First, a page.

Monday, May 5, 2008

The Old Testament: Fact or Fiction or the bits in between?

Following on from the last post and the discussion it engendered, I take up the baton again. One blogging friend has posed the question on his site: The Old Testament – Fact or Fiction? My immediate response was to ask about the bits in between fact and fiction.

Literary analysis shows that the Old Testament was not written by one person, nor was one person God’s guided secretary: the process of writing and the construction of the canon took many, many generations. Multiple strands of tradition were woven together to produce it.

Now I know like me many of you know this already and I don't want to patronise anyone but for the uninitiated here comes the rationale:

Simply put, Biblical criticism has for many years recognised that the Torah was composed by a series of editors out of four major strands of literary traditions. These traditions are known as J, E, D, and P.

J (the Yahwist or Jerusalem source) uses the Tetragrammaton as God's name. This source's interests indicate it was active in the southern Kingdom of Judah in the time of the divided Kingdom. J is responsible for most of Genesis.

E (the Elohist source) uses Elohim ("God") for the divine name until Exodus 3-6, where the Tetragrammaton is revealed to Moses and to Israel. This source seems to have lived in the northern Kingdom of Israel during the divided Kingdom. E wrote the Aqedah story and other parts of Genesis, and much of Exodus and Numbers.

J and E were joined fairly early, apparently after the fall of the Northern Kingdom in 722 BCE. It is often difficult to separate J and E stories that have merged.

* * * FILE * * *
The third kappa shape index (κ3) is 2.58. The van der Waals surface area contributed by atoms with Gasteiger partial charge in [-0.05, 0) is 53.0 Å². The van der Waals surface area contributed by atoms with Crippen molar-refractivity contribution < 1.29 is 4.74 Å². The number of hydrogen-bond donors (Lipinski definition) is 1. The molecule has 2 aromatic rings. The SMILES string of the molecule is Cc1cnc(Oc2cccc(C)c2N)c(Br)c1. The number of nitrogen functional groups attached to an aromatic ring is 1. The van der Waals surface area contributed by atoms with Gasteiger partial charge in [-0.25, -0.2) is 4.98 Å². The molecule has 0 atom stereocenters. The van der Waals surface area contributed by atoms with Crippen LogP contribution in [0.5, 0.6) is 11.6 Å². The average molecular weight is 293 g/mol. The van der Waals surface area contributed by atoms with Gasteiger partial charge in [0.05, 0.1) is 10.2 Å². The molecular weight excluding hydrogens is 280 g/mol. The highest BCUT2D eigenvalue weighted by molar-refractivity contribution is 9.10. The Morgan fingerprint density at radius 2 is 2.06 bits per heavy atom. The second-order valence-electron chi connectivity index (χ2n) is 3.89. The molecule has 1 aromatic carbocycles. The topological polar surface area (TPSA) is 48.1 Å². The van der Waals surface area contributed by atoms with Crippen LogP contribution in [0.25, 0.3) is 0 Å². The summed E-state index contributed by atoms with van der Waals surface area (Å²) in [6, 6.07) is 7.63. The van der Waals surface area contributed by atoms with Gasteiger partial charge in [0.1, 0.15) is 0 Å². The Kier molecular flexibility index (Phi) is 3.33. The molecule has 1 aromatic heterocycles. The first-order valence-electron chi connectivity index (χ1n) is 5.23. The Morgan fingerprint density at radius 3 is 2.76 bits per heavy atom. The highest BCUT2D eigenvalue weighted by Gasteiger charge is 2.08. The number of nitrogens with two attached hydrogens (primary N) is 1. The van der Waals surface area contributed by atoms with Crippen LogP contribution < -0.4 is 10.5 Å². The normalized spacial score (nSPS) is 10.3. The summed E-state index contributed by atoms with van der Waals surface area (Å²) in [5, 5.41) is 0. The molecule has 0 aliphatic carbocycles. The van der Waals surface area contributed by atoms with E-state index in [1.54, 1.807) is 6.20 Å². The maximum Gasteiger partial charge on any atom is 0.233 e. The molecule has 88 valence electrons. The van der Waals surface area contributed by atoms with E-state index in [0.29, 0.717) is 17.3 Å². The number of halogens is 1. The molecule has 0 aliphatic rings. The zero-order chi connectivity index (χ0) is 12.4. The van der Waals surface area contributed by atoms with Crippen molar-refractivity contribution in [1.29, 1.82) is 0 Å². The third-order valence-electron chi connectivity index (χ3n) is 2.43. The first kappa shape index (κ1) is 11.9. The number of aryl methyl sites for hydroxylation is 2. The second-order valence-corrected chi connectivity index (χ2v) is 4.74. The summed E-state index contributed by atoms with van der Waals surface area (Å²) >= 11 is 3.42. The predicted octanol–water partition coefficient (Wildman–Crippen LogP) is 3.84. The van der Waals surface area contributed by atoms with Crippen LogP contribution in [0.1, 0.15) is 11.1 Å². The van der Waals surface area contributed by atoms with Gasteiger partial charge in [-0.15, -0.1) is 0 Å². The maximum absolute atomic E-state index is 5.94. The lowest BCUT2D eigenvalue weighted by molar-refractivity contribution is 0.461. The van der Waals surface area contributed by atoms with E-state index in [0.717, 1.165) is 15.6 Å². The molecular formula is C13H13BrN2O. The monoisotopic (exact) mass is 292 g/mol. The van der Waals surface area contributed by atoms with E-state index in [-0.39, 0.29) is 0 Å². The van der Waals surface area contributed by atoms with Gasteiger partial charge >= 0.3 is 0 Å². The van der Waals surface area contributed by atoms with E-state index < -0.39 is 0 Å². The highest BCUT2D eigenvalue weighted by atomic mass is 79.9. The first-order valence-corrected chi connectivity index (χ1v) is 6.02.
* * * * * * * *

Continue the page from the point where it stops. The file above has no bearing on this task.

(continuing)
D (the Deuteronomist) wrote almost all of Deuteronomy (and probably also Joshua, Judges, Samuel, and Kings). Scholars often associate Deuteronomy with the book found by King Josiah in 622 BCE.

P (the Priestly source) provided the first chapter of Genesis; the book of Leviticus; and other sections with genealogical information, the priesthood, and worship. P was the latest source and the priestly editors put the Torah in its final form sometime after 539 BCE. Recent scholars are more likely to see P as containing pre-exilic material.

Contemporary critical scholars agree that this general approach best explains the doublets, contradictions, differences in terminology and theology, and the geographical and historical interests that we find in various parts of the Torah.

When we look at a passage in the Pentateuch and there are two or three of the above categories clearly at work yet from different historical periods, are we not to recognise a process of revision at work? The Flood

If you are a literalist, what do you make of these editorial strands?